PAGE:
There’s nothing quite like a good jog, is there? The wind rushing by you, the ground slowly passing by beneath your feet, a proper jog is a great way to spend a Saturday afternoon. This was not a good jog.
This time, I was charging across the pitch-black fields, my breath ragged. Under my feet, the old corn crop was trampled into the dirt, dead plants flying into the air behind me.
Of course, I wasn’t really going all that fast. The wind was trying so desperately to keep me form my destination that I barely moved with each step.
The wind was just one part of it though. The great, menacing clouds in the sky didn’t help my morale, while the smashing rain made my skin cold and my clothes drag me back. After each bolt of destruction I would have to stop to regain my vision in the almost black nothingness before me. Altogether, it was one hell of a storm.
Me and my sister live alone now, since our folks died. We’ve been working on dividing up the property; but the will was so damn vague, just like our parents I guess. Just last week we were bickering over who got the bigger house, and who was to be given the old barn. After a lot of shouting, my sister ended up not with the barn, and moved in straight away.
My sister. If this storm had happened just a week ago, I wouldn’t be out here, risking life and limb for the bloody fool of a girl who thought living in a rundown barn was a good idea.
The storm already pulled away the new extension on the house that my parents built not long ago, now just the old brick and mortar original remains. I called my sister almost straight after it fell, no matter how weak that extension was, I knew the barn was weaker.
I got through to her, but only for a moment. She told me the barn had already come down, and she was hiding in her old car. I told her to come over to the house, and we could stay in the warm until the storm had passed and help had arrived. She agreed, got out of the car, and then I heard the beginning of a yell.
Then the reception went.
I jumped out of the house, shoes barely slipping onto my feet before the door swung open, my coat haphazardly slung around my shoulders, to be properly attached as I ran.
And that’s where I was, running across the field, the rain soaking everything in its path to the ground, when the bolt hit. I saw the flash first, a giant, white light burning across my vision, blinding me. Next came the sound, or perhaps, a more apt a choice of words would be the lack of it. There was a sudden nothingness, the air was fizzing silently around me, as my retinas burnt and my ears buzzed, that’s when the pain hit.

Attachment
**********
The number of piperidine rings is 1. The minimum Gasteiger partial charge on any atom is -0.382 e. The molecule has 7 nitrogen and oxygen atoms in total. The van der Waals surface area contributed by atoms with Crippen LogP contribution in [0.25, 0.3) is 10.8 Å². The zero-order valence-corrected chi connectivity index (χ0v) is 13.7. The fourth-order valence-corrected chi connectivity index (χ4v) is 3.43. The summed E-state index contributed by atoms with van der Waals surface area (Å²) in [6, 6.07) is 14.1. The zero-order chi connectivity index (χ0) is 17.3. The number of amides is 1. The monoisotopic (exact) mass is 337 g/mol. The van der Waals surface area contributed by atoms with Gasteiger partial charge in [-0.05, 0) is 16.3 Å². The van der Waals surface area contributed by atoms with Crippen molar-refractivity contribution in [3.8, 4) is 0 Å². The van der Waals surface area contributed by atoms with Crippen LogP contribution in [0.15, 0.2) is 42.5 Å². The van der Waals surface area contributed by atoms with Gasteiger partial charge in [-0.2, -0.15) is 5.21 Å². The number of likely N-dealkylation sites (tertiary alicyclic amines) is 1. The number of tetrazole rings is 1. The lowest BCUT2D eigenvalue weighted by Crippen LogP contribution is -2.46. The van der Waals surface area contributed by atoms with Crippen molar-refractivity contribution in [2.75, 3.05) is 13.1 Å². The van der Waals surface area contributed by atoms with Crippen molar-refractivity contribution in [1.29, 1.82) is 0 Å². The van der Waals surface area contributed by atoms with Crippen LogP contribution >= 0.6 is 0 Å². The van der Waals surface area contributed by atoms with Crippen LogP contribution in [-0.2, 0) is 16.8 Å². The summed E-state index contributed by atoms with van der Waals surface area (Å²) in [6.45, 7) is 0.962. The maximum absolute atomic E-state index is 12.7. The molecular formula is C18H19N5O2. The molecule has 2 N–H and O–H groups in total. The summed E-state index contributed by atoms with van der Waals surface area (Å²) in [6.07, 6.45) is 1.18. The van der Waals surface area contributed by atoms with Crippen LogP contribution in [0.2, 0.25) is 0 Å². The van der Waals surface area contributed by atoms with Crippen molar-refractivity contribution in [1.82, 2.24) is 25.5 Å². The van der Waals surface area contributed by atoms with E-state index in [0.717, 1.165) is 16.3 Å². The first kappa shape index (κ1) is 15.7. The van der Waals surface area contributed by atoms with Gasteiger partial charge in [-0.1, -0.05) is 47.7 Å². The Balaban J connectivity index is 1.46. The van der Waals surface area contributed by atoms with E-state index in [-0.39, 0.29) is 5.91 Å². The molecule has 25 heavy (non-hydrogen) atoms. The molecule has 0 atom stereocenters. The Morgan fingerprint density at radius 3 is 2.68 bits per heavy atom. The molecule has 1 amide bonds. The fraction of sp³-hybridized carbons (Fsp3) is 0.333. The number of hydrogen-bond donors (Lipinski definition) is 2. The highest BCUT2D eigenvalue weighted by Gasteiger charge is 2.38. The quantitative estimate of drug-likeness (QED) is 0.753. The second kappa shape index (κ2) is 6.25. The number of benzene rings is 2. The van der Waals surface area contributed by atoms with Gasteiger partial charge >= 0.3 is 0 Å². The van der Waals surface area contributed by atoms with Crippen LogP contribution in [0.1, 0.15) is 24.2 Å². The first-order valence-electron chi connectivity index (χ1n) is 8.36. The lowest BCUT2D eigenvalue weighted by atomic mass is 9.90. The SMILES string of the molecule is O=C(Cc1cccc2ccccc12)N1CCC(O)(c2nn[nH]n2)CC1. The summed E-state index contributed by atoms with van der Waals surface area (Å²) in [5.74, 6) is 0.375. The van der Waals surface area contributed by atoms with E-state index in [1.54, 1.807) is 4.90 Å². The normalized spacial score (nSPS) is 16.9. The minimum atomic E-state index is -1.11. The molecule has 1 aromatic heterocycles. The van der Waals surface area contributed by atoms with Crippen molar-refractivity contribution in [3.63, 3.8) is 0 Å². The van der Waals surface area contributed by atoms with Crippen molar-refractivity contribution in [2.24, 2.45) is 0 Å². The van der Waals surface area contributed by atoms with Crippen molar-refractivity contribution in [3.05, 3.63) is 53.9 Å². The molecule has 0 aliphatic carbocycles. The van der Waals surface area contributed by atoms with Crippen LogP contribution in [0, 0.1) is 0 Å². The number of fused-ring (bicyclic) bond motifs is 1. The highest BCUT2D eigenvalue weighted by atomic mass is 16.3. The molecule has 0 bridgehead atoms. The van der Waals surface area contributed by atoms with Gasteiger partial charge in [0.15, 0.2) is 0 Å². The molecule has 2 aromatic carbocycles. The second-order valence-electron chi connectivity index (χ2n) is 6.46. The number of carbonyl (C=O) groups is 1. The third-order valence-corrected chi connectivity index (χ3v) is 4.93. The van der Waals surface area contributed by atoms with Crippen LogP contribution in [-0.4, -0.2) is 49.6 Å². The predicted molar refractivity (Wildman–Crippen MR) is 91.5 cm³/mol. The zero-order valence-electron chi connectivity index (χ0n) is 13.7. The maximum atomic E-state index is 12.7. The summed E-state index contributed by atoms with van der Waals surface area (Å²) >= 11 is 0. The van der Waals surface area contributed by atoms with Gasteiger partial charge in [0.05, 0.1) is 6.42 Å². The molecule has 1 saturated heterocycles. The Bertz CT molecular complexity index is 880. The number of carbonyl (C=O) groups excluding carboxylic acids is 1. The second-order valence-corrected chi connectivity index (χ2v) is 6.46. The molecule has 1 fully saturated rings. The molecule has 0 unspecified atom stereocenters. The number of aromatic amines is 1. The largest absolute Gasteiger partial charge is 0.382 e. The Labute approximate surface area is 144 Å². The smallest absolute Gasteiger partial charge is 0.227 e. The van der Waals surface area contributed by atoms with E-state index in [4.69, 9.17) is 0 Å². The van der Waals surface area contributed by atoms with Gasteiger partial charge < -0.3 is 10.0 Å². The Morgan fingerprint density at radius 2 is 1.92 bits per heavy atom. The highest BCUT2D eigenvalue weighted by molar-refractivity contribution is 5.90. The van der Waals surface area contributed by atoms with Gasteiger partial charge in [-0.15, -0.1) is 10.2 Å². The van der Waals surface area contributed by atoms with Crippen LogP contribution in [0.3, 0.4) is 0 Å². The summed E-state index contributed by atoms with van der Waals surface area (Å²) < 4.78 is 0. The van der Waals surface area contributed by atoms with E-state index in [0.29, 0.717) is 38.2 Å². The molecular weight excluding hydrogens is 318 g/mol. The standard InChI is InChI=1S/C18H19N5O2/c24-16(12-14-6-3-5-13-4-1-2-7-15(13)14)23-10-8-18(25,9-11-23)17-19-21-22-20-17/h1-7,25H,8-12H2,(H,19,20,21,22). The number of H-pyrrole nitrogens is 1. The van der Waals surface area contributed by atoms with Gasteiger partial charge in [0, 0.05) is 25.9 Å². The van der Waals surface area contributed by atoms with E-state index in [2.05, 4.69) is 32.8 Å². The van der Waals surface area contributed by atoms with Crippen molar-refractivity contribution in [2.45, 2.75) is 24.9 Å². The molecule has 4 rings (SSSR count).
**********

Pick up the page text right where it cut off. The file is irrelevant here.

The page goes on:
A wave of charged nothing passed through me, buckling my knees and forcing my back to arch, a moment later I was sent sprawling onto the ground, a good distance from where I’d been standing only moments ago.
It’s surprising, what you can live through, when your mind is so steadfastly set on something that even a bolt of lightning won’t phase it. I got up, and after a few seconds of patting out the impossible flames on my sodden jacket, I began to run again, significantly slower now, but with the same goal.
The remains of the old barn were now in sight, a few wooden beams, still standing, as if they hadn’t yet realized the roof they were supporting had already crumbled around them.
And there was Sophia, lying by what was probably once her car.
I cannot, and will not, put into words what I saw. Suffice it to say I was too late.
My legs were still pumping, and although they had now slowed down to a walking pace, they refused to stop as I passed the wreckage of the old barn, and on.
And to this day, they’ve refused to stop. I fear they want to escape what I saw, or perhaps they still think they can get there in time to stop it happening…